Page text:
Tuesday, February 12, 2013
That is, if a Croatian programmer is able to work out the kinks in his experiment.
From The Next Web:
Responsive design has recently become a buzzword, and for good reason: it captures the idea of displaying your content beautifully on each and every device. Responsive typography has also received attention, and various techniques have emerged to encourage type legibility across devices: like displaying different font weights to compensate for Retina displays.
Now, an experiment by web designer Marko Dugonjić has taken the concept of responsive typography to a new level: using face detection, Dugonjić calculates the proximity a user is from his or her screen, and then adjusts font size accordingly.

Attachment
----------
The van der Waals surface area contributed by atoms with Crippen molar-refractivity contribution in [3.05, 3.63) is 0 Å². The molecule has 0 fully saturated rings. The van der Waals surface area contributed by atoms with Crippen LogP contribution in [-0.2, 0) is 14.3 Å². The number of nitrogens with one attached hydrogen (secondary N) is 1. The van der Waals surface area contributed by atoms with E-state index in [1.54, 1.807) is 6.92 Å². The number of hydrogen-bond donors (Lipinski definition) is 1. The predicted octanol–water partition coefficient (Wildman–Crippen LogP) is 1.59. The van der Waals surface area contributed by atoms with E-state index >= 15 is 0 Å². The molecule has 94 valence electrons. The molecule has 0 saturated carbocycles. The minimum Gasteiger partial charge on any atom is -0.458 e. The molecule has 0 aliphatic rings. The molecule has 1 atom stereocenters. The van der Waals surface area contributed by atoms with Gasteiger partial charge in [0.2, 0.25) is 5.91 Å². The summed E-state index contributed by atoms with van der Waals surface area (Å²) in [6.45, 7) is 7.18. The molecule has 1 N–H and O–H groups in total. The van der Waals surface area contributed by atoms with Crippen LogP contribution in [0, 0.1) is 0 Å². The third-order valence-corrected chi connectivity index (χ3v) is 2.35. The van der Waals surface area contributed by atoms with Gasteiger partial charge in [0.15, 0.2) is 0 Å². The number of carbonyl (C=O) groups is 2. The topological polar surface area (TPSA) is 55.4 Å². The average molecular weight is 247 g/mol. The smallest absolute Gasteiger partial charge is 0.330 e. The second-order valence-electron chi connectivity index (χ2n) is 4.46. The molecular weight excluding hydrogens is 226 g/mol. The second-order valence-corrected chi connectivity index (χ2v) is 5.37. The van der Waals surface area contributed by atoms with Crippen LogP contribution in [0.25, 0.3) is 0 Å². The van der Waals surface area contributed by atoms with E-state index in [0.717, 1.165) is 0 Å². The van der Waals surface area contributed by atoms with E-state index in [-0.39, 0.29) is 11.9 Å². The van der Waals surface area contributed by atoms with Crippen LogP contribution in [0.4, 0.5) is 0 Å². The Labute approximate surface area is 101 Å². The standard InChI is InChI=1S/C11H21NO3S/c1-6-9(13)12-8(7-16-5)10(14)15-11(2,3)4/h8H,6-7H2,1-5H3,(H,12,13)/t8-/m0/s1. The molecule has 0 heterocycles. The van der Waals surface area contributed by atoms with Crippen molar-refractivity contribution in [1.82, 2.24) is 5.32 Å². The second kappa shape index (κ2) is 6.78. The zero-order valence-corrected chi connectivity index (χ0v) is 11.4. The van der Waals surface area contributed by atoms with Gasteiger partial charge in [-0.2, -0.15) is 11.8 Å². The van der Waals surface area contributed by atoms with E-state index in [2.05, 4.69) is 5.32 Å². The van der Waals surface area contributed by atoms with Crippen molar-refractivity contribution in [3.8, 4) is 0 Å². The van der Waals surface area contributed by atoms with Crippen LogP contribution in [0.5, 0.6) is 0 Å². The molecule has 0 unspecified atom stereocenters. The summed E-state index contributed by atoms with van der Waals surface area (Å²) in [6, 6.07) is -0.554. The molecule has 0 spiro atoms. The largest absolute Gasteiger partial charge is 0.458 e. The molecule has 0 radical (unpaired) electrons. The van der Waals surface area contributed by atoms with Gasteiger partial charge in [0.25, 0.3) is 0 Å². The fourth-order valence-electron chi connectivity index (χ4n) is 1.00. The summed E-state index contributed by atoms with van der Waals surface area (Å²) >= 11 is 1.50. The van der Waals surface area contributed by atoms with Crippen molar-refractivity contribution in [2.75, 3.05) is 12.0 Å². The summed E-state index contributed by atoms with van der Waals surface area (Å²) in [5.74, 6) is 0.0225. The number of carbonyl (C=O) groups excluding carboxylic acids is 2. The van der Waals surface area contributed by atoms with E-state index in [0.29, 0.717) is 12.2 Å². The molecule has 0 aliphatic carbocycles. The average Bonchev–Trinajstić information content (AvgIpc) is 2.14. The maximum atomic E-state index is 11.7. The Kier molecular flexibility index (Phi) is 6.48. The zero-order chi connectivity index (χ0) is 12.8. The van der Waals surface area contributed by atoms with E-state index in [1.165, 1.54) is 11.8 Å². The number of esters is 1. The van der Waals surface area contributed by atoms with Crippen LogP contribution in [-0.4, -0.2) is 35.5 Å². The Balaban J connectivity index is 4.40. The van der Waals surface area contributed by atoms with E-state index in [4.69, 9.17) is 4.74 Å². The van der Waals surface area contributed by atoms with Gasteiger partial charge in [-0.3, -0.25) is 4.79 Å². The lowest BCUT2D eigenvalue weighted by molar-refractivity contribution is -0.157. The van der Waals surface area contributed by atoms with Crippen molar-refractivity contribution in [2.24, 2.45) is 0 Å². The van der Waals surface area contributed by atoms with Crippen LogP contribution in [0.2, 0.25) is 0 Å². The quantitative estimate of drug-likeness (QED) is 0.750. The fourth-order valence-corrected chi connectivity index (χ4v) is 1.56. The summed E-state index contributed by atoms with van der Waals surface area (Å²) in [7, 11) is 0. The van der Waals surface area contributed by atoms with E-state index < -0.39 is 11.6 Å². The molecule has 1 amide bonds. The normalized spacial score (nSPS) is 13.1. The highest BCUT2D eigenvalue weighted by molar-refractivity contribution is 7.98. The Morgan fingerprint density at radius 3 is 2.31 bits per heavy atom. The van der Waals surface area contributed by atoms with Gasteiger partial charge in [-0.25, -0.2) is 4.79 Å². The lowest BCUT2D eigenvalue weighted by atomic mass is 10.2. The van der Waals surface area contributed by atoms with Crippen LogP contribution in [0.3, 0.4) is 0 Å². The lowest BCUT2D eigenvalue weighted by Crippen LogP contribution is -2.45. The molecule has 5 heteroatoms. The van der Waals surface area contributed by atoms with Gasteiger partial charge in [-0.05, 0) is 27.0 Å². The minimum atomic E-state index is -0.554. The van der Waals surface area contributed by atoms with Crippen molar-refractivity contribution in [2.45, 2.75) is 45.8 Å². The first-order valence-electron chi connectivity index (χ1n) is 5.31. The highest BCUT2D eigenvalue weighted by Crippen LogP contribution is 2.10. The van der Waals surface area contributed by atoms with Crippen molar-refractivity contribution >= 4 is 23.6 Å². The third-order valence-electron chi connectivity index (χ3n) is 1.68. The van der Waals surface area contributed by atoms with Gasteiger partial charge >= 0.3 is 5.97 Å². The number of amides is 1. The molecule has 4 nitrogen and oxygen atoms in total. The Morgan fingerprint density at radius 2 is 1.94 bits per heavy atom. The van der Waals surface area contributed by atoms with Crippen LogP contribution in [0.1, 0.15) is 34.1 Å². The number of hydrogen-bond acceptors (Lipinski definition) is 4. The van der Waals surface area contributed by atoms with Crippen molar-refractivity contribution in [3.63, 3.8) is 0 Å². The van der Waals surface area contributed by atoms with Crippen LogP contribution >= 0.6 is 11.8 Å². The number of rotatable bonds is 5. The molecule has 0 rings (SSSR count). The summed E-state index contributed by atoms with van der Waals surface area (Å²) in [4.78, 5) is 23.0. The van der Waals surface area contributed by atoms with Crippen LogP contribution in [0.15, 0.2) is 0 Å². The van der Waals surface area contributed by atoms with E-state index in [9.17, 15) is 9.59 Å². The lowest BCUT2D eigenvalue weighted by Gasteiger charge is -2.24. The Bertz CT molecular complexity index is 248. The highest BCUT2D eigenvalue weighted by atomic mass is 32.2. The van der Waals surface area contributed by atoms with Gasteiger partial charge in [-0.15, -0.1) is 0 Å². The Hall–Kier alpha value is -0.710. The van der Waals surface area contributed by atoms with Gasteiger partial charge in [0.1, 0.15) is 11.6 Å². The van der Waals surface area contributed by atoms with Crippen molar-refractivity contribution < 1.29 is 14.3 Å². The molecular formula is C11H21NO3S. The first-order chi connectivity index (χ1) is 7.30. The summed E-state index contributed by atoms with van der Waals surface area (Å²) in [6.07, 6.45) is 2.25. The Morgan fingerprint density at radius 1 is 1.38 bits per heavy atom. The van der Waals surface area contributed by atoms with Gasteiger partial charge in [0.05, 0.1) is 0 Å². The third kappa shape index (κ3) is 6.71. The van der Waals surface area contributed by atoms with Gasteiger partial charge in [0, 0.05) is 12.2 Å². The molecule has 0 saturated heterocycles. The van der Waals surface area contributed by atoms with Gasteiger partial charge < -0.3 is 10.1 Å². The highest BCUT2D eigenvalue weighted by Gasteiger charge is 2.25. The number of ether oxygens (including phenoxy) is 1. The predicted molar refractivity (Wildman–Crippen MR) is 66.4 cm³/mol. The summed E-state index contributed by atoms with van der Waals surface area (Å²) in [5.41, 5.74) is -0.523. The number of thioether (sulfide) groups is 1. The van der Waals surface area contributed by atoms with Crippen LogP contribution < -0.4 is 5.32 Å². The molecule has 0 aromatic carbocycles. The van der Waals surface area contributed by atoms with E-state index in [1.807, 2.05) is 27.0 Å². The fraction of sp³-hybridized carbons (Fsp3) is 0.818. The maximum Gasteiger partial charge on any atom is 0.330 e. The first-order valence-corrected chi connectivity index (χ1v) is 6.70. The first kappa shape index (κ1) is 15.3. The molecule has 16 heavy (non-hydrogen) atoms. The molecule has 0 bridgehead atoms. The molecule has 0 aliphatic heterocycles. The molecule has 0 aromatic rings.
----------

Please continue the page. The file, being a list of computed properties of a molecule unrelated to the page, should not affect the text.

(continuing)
Of course, this isn’t an exact science; there are varying opinions on how large body type should be for proper legibility, and the eyes of the user plays an important role (that’s difficult to calculate).
The crux of this, however, comes from the demonstration GIF posted by TNW, which shows the text decrease in size as the user's face gets closer to the screen.
To check out the GIF, and learn more about the weirdness/coolness of this facial detection, check out The Next Web.